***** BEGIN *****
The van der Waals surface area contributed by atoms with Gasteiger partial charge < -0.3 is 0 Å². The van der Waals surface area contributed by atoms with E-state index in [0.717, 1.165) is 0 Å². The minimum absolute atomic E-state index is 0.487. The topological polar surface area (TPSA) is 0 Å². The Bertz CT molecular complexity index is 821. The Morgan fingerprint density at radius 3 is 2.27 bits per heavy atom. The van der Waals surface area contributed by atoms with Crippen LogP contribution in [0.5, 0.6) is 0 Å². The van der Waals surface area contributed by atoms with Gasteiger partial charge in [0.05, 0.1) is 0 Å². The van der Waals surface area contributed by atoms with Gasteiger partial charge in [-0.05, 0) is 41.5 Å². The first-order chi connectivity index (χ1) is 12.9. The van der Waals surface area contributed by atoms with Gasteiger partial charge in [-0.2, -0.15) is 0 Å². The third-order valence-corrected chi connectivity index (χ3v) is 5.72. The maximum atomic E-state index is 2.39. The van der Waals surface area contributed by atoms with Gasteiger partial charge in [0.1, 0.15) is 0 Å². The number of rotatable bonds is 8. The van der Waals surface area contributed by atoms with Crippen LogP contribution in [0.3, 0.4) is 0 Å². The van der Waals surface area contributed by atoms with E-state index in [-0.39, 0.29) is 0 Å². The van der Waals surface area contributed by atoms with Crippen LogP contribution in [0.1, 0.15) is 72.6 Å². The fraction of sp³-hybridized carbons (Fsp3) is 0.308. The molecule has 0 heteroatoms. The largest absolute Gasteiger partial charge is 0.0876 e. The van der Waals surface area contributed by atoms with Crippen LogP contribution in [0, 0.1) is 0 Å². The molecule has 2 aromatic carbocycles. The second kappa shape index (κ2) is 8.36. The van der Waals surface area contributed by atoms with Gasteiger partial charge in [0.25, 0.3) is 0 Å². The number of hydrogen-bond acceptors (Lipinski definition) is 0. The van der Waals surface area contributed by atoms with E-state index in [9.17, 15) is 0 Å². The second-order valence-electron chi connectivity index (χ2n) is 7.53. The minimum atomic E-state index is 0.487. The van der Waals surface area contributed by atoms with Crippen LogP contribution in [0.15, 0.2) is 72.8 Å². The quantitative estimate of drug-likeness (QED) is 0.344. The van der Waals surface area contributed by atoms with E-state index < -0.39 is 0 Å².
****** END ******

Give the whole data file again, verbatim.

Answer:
The van der Waals surface area contributed by atoms with Gasteiger partial charge < -0.3 is 0 Å². The van der Waals surface area contributed by atoms with E-state index in [0.717, 1.165) is 0 Å². The minimum absolute atomic E-state index is 0.487. The topological polar surface area (TPSA) is 0 Å². The Bertz CT molecular complexity index is 821. The Morgan fingerprint density at radius 3 is 2.27 bits per heavy atom. The van der Waals surface area contributed by atoms with Crippen LogP contribution in [0.5, 0.6) is 0 Å². The van der Waals surface area contributed by atoms with Gasteiger partial charge in [0.05, 0.1) is 0 Å². The van der Waals surface area contributed by atoms with Gasteiger partial charge in [-0.05, 0) is 41.5 Å². The first-order chi connectivity index (χ1) is 12.9. The van der Waals surface area contributed by atoms with Gasteiger partial charge in [-0.2, -0.15) is 0 Å². The third-order valence-corrected chi connectivity index (χ3v) is 5.72. The maximum atomic E-state index is 2.39. The van der Waals surface area contributed by atoms with Gasteiger partial charge in [0.1, 0.15) is 0 Å². The number of rotatable bonds is 8. The van der Waals surface area contributed by atoms with Crippen LogP contribution in [0.3, 0.4) is 0 Å². The van der Waals surface area contributed by atoms with E-state index in [-0.39, 0.29) is 0 Å². The van der Waals surface area contributed by atoms with Crippen LogP contribution in [0.1, 0.15) is 72.6 Å². The fraction of sp³-hybridized carbons (Fsp3) is 0.308. The molecule has 0 heteroatoms. The largest absolute Gasteiger partial charge is 0.0876 e. The van der Waals surface area contributed by atoms with Crippen LogP contribution in [0, 0.1) is 0 Å². The molecule has 2 aromatic carbocycles. The second kappa shape index (κ2) is 8.36. The van der Waals surface area contributed by atoms with Gasteiger partial charge in [0.25, 0.3) is 0 Å². The number of hydrogen-bond acceptors (Lipinski definition) is 0. The van der Waals surface area contributed by atoms with E-state index in [9.17, 15) is 0 Å². The second-order valence-electron chi connectivity index (χ2n) is 7.53. The minimum atomic E-state index is 0.487. The van der Waals surface area contributed by atoms with Crippen LogP contribution in [0.15, 0.2) is 72.8 Å². The quantitative estimate of drug-likeness (QED) is 0.344. The van der Waals surface area contributed by atoms with E-state index < -0.39 is 0 Å².